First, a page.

SALT LAKE CITY—With every passing year of the Tommy Amaker era, it has become increasingly difficult for the Harvard men’s basketball team to accomplish a program first.
But on Thursday night, the 14th-seeded Crimson did just that when it shocked the third-seeded New Mexico Lobos—and the college basketball world—with a 68-62 win in the second round of the NCAA tournament.
“It’s unbelievable,” co-captain Christian Webster said. “We’re still in disbelief, can’t believe it happened.... This is just as good as it gets.”
“This is the type of thing you dream about in your backyard,” said sophomore Wesley Saunders, who led the Crimson with 18 points. “For it to actually happen now is incredible.”
With its first playoff victory in program history—and its first-ever win over a team ranked in the Associated Press top 10—the Crimson became the lowest-seeded team to win a game thus far and set up a third-round matchup with No. 6 seed Arizona on Saturday.
“What a sensational, gutsy effort,” Crimson coach Tommy Amaker said. “I thought we had to play an exceptional basketball game against an outstanding team.”
New Mexico, the heavy favorite that finished the regular season ranked No. 1 in the RPI, rallied to take a one-point lead at 53-52 with 6:26 to go.
But the Crimson would not go away.
Junior co-captain Laurent Rivard answered with a left corner three, Saunders rattled in a jumper with the shot clock winding down, and sophomore center Kenyatta Smith hit a lefty jump-hook over New Mexico center Alex Kirk to push the Harvard lead back to six.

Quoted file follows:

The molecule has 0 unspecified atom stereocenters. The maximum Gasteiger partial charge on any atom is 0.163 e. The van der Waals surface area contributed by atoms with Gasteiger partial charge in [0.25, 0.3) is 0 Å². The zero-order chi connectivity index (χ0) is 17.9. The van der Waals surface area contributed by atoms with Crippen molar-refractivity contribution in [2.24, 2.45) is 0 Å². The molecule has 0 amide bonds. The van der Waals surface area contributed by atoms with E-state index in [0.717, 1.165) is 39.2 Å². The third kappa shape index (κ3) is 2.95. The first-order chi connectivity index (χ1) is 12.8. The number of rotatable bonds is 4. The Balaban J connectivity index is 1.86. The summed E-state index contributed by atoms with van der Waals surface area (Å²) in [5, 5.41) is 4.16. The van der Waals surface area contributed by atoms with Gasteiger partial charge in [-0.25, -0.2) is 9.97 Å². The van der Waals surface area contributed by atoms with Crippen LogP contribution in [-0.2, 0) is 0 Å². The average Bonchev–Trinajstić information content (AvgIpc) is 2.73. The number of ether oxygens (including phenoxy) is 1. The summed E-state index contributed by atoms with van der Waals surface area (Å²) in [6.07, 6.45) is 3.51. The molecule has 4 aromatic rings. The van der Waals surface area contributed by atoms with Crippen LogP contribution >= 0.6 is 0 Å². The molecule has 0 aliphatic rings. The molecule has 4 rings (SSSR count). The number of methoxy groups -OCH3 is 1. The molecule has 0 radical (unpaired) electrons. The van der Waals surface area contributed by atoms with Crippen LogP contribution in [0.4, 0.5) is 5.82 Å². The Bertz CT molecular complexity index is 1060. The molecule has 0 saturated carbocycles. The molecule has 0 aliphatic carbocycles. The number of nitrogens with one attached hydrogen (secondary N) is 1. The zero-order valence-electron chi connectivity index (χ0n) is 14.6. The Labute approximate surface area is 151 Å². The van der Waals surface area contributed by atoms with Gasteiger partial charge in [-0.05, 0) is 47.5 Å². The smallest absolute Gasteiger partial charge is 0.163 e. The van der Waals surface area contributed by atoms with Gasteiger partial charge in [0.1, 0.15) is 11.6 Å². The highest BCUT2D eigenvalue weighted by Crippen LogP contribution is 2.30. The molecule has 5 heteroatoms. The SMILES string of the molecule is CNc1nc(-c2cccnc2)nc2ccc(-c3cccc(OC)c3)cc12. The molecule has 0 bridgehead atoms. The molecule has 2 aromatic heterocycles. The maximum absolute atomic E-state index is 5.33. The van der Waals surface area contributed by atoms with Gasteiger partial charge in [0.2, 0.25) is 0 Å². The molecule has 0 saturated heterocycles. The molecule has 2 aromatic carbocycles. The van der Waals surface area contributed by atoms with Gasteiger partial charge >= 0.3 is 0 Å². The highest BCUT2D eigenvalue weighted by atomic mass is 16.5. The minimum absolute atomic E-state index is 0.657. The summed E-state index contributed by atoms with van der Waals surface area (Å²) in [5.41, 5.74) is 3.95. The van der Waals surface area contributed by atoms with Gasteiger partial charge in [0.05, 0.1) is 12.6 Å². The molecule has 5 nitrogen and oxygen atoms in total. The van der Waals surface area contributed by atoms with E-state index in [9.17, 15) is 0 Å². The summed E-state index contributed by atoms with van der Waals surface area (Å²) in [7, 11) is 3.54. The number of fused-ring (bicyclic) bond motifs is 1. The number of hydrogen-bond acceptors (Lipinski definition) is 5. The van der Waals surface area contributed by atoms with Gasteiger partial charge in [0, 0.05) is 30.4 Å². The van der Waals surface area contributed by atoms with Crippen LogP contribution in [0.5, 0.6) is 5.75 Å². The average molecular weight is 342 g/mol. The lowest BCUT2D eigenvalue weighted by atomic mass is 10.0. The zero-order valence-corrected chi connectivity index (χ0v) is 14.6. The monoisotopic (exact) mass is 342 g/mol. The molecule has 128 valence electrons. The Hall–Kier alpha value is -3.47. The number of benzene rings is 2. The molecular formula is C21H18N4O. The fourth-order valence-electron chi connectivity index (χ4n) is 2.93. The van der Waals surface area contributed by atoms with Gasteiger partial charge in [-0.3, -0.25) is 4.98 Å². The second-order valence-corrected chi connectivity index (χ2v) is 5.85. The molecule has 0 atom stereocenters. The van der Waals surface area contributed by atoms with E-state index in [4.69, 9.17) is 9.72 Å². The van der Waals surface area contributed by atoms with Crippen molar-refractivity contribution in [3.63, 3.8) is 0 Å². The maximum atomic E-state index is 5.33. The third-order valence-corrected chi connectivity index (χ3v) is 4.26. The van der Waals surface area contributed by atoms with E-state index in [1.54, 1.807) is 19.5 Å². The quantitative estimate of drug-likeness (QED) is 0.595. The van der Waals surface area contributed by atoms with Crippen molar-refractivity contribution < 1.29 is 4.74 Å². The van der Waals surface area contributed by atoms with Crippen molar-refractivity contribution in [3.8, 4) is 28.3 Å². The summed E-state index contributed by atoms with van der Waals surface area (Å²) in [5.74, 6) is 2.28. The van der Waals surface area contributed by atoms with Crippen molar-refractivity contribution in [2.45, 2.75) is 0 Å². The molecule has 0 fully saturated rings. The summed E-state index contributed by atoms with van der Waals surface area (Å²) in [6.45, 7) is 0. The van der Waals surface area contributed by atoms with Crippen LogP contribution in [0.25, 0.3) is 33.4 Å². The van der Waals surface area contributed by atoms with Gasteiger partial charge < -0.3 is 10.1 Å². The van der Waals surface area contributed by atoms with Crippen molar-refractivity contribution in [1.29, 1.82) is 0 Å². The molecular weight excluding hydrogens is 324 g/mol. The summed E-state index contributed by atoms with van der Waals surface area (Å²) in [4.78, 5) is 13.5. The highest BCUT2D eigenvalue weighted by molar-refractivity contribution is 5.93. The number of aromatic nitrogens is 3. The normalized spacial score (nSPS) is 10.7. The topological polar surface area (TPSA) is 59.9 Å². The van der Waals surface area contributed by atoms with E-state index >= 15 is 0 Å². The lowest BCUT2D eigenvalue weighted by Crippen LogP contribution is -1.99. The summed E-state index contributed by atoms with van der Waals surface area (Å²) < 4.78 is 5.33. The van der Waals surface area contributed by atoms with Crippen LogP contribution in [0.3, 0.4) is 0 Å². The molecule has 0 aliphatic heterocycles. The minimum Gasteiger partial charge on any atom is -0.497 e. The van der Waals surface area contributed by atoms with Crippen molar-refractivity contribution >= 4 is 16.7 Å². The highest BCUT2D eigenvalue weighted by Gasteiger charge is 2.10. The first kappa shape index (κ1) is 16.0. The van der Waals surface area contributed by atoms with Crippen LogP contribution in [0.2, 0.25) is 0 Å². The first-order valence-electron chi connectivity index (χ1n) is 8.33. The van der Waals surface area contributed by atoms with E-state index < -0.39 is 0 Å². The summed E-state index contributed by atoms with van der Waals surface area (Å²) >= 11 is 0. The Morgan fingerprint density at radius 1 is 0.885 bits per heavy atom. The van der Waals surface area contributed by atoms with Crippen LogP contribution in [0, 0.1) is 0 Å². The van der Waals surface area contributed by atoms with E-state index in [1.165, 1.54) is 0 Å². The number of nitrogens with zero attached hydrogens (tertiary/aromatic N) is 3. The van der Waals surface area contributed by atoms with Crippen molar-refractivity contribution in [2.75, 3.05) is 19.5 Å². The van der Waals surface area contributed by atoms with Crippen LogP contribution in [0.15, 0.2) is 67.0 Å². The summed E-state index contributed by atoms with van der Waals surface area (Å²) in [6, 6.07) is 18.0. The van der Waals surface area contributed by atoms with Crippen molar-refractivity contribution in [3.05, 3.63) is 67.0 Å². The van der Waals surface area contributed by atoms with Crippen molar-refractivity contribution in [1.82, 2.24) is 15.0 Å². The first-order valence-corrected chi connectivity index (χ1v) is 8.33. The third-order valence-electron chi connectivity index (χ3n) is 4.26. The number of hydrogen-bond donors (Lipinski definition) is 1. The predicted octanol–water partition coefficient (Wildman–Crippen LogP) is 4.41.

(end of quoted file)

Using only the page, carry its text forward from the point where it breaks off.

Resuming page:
The Lobos would not get within four the rest of the way.
“We just said we had to stick together and believe,” Saunders said. “They’re a great team, and we knew we couldn’t let down for a second.”
Harvard did not ease up, and after two Kendall Williams free throws cut the Crimson advantage to 64-60, Saunders and freshman point guard Siyani Chambers iced the game at the line.
With 18 seconds to go, Williams—the Mountain West Conference Player of the Year—missed a three and New Mexico grabbed the offensive rebound. But Saunders stole the ball and Harvard ran out the clock as the players and the hundreds of Crimson fans at the game erupted in joyous celebration.
“They had a lot of energy, a lot of focus, and they made tough shots,” Lobos coach Steve Alford said. “We just never could get in rhythm offensively...to really get a run and let our defense take over. We were just never able to do that.”
Harvard led throughout the first half and took a 31-27 lead into the break. But New Mexico scored the second half’s first six points to tie the game and then took its first lead at the 18:47 mark when Tony Snell went coast-to-coast for a layup.